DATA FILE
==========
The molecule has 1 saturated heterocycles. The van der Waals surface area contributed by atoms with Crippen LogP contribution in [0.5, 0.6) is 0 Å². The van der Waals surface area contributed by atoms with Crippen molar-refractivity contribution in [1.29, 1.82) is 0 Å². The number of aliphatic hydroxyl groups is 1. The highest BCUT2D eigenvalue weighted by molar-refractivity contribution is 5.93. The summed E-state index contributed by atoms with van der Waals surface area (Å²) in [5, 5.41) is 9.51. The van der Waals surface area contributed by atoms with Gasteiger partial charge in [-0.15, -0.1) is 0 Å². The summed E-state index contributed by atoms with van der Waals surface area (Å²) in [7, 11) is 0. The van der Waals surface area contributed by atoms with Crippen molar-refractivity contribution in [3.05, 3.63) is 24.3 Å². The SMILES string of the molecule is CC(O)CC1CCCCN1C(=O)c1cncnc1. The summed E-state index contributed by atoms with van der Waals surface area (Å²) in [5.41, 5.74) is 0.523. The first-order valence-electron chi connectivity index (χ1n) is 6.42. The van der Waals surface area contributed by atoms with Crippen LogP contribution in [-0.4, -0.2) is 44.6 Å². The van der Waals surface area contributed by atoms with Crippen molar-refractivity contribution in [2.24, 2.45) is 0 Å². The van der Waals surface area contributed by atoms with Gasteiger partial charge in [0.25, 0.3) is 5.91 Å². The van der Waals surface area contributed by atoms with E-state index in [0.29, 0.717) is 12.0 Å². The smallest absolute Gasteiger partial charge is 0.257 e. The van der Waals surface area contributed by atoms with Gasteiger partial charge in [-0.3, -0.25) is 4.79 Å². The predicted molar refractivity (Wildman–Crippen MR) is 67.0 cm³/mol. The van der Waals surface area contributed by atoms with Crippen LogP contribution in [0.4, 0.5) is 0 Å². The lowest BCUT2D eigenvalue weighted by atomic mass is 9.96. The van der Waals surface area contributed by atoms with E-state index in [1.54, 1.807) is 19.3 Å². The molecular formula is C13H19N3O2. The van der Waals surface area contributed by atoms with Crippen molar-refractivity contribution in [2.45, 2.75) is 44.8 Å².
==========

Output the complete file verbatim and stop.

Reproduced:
The molecule has 1 saturated heterocycles. The van der Waals surface area contributed by atoms with Crippen LogP contribution in [0.5, 0.6) is 0 Å². The van der Waals surface area contributed by atoms with Crippen molar-refractivity contribution in [1.29, 1.82) is 0 Å². The number of aliphatic hydroxyl groups is 1. The highest BCUT2D eigenvalue weighted by molar-refractivity contribution is 5.93. The summed E-state index contributed by atoms with van der Waals surface area (Å²) in [5, 5.41) is 9.51. The van der Waals surface area contributed by atoms with Gasteiger partial charge in [-0.15, -0.1) is 0 Å². The summed E-state index contributed by atoms with van der Waals surface area (Å²) in [7, 11) is 0. The van der Waals surface area contributed by atoms with Crippen molar-refractivity contribution in [3.05, 3.63) is 24.3 Å². The SMILES string of the molecule is CC(O)CC1CCCCN1C(=O)c1cncnc1. The summed E-state index contributed by atoms with van der Waals surface area (Å²) in [5.41, 5.74) is 0.523. The first-order valence-electron chi connectivity index (χ1n) is 6.42. The van der Waals surface area contributed by atoms with Crippen LogP contribution in [-0.4, -0.2) is 44.6 Å². The van der Waals surface area contributed by atoms with Crippen molar-refractivity contribution in [2.24, 2.45) is 0 Å². The van der Waals surface area contributed by atoms with Gasteiger partial charge in [0.25, 0.3) is 5.91 Å². The van der Waals surface area contributed by atoms with E-state index in [0.29, 0.717) is 12.0 Å². The smallest absolute Gasteiger partial charge is 0.257 e. The van der Waals surface area contributed by atoms with Gasteiger partial charge in [-0.3, -0.25) is 4.79 Å². The predicted molar refractivity (Wildman–Crippen MR) is 67.0 cm³/mol. The van der Waals surface area contributed by atoms with Crippen LogP contribution in [0.4, 0.5) is 0 Å². The lowest BCUT2D eigenvalue weighted by atomic mass is 9.96. The van der Waals surface area contributed by atoms with E-state index in [1.54, 1.807) is 19.3 Å². The molecular formula is C13H19N3O2. The van der Waals surface area contributed by atoms with Crippen molar-refractivity contribution in [2.45, 2.75) is 44.8 Å².